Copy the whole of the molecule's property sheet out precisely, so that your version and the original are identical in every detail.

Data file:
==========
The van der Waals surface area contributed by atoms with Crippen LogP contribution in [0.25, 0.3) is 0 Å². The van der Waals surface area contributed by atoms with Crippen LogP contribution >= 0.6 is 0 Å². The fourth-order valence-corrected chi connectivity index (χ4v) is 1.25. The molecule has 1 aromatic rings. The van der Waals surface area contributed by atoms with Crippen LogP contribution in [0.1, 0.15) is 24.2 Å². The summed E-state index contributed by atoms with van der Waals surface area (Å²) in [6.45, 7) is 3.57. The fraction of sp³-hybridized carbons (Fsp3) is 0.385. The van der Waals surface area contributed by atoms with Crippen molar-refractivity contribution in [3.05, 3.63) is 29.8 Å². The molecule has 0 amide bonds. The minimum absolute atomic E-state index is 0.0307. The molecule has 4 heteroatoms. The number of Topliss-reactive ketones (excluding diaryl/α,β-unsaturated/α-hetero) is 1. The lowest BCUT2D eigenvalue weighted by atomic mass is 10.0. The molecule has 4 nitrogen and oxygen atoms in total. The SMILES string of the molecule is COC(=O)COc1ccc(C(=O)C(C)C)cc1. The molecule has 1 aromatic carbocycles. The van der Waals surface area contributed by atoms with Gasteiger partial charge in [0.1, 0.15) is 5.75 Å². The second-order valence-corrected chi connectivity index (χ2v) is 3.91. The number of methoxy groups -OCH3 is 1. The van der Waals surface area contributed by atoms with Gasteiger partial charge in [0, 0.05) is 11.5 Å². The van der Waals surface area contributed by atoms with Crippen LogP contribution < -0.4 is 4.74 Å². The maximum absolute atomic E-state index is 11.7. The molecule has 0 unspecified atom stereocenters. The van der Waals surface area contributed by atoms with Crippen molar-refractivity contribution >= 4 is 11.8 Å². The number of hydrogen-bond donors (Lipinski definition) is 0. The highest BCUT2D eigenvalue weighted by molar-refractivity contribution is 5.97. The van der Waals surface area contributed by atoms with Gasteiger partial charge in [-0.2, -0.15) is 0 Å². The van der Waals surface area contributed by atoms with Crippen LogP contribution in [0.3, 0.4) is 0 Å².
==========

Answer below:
The van der Waals surface area contributed by atoms with Crippen LogP contribution in [0.25, 0.3) is 0 Å². The van der Waals surface area contributed by atoms with Crippen LogP contribution >= 0.6 is 0 Å². The fourth-order valence-corrected chi connectivity index (χ4v) is 1.25. The molecule has 1 aromatic rings. The van der Waals surface area contributed by atoms with Crippen LogP contribution in [0.1, 0.15) is 24.2 Å². The summed E-state index contributed by atoms with van der Waals surface area (Å²) in [6.45, 7) is 3.57. The fraction of sp³-hybridized carbons (Fsp3) is 0.385. The van der Waals surface area contributed by atoms with Crippen molar-refractivity contribution in [3.05, 3.63) is 29.8 Å². The molecule has 0 amide bonds. The minimum absolute atomic E-state index is 0.0307. The molecule has 4 heteroatoms. The number of Topliss-reactive ketones (excluding diaryl/α,β-unsaturated/α-hetero) is 1. The lowest BCUT2D eigenvalue weighted by atomic mass is 10.0. The molecule has 4 nitrogen and oxygen atoms in total. The SMILES string of the molecule is COC(=O)COc1ccc(C(=O)C(C)C)cc1. The molecule has 1 aromatic carbocycles. The van der Waals surface area contributed by atoms with Gasteiger partial charge in [0.1, 0.15) is 5.75 Å². The second-order valence-corrected chi connectivity index (χ2v) is 3.91. The number of methoxy groups -OCH3 is 1. The van der Waals surface area contributed by atoms with Gasteiger partial charge in [0, 0.05) is 11.5 Å². The van der Waals surface area contributed by atoms with Crippen LogP contribution < -0.4 is 4.74 Å². The maximum absolute atomic E-state index is 11.7. The molecule has 0 unspecified atom stereocenters. The van der Waals surface area contributed by atoms with Crippen molar-refractivity contribution >= 4 is 11.8 Å². The number of hydrogen-bond donors (Lipinski definition) is 0. The highest BCUT2D eigenvalue weighted by molar-refractivity contribution is 5.97. The van der Waals surface area contributed by atoms with Gasteiger partial charge in [-0.2, -0.15) is 0 Å². The van der Waals surface area contributed by atoms with Crippen LogP contribution in [0.3, 0.4) is 0 Å².